Analysis of Anne Hathaway by Carol Anne Duffy

Analysis of Anne Hathaway by Carol Anne Duffy

  • Submitted By: zebz786
  • Date Submitted: 05/26/2010 9:38 AM
  • Category: English
  • Words: 889
  • Page: 4
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This poem is written in the persona of Shakespeare’s widow when he dies. The main point of the poem is that the idea that Shakespeare leaves his second best bed to his wife is no offensive act but instead quite kind. In Tudor times the best bed was always reserved for visitors so the bed which Shakespeare and his wife, Anne Hathaway spent most of their married life in was the second best one, so that will contain the fondest memories about him for his widow.

Literary Features
• The poem is written in iambic pentameter, something which is frequently associated with Shakespeare’s writing. The fact that his “wife” also speaks in iambic pentameter is an acknowledgement of her link to him through life and now in death.
• The tone of the poem is fairly cheerful considering that Anne has recently been made a widow as she seems to relish the good memories spent together in their bed, she feels no sorrow in the poem.
• “My living laughing love” is a pattern of three and alliteration and exaggerates Shakespeare’s importance.
• Metaphors are used to express the magic of their lovemaking in lines 2-4.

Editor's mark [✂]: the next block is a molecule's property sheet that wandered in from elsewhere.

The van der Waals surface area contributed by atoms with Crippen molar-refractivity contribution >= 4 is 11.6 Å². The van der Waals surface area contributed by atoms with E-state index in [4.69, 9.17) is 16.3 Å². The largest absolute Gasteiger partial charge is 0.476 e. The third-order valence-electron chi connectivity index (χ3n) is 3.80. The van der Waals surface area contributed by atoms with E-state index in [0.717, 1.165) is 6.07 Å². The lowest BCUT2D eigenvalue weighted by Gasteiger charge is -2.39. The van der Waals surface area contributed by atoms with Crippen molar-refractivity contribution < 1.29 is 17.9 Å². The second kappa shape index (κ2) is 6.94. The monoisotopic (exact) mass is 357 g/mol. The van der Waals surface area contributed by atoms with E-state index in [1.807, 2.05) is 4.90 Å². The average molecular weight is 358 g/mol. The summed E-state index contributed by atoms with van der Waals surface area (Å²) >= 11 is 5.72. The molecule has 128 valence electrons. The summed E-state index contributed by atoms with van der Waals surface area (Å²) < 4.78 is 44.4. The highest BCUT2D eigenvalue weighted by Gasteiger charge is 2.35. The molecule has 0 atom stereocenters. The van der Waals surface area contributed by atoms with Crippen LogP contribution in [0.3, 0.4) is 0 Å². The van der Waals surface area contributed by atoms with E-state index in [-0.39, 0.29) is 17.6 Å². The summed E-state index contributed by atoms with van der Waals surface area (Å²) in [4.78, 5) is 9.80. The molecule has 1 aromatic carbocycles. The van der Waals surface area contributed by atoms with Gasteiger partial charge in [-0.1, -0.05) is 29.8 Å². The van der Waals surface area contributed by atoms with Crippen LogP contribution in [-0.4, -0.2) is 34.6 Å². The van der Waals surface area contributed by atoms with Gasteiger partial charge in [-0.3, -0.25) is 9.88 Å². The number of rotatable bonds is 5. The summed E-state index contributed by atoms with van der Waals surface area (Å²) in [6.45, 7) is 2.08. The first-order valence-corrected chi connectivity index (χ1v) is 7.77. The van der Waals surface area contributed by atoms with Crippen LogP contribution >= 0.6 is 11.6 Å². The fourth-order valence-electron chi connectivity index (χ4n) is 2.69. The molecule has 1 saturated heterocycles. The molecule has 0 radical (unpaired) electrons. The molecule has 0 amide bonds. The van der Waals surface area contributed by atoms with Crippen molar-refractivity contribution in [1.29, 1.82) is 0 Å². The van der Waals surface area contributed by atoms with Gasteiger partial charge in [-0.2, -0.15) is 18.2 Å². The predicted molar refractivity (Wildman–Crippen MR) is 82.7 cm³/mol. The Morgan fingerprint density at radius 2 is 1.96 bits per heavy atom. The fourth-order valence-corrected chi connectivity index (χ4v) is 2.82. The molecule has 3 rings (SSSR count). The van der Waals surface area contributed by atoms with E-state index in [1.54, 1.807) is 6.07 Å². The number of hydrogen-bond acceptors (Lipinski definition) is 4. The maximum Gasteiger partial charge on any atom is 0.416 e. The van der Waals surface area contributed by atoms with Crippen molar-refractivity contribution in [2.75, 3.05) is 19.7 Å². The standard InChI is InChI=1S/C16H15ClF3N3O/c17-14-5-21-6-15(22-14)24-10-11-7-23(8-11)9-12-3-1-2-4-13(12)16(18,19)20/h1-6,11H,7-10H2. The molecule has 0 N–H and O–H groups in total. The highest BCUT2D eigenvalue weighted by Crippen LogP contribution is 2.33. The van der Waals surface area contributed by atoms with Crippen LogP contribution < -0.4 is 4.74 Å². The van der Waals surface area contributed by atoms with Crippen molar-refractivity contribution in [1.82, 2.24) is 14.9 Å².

• The imagery in lines 5-10 relates to Shakespeare’s career as a writer.
• The last two lines form a rhyming couplet as would those from a sonnet.

There are no stanzas in this poem. Instead it is written like a section from one of Shakespeare’s plays complete with the usual full stops and associated punctuation. However the five full stops divide the poem into five sections.

Poem Analysis
The first section could be a reference to the stories that Shakespeare told her and how he may’ve charmed her in her youth. The first part is also a reference to the different scenes in Shakespeare’s plays.
In the second section Duffy uses [the thing when she says something is something else when it is not] and personification of shooting stars-possibly. Duffy then names five literary features as metaphors for herself. This is appropriate as it is...

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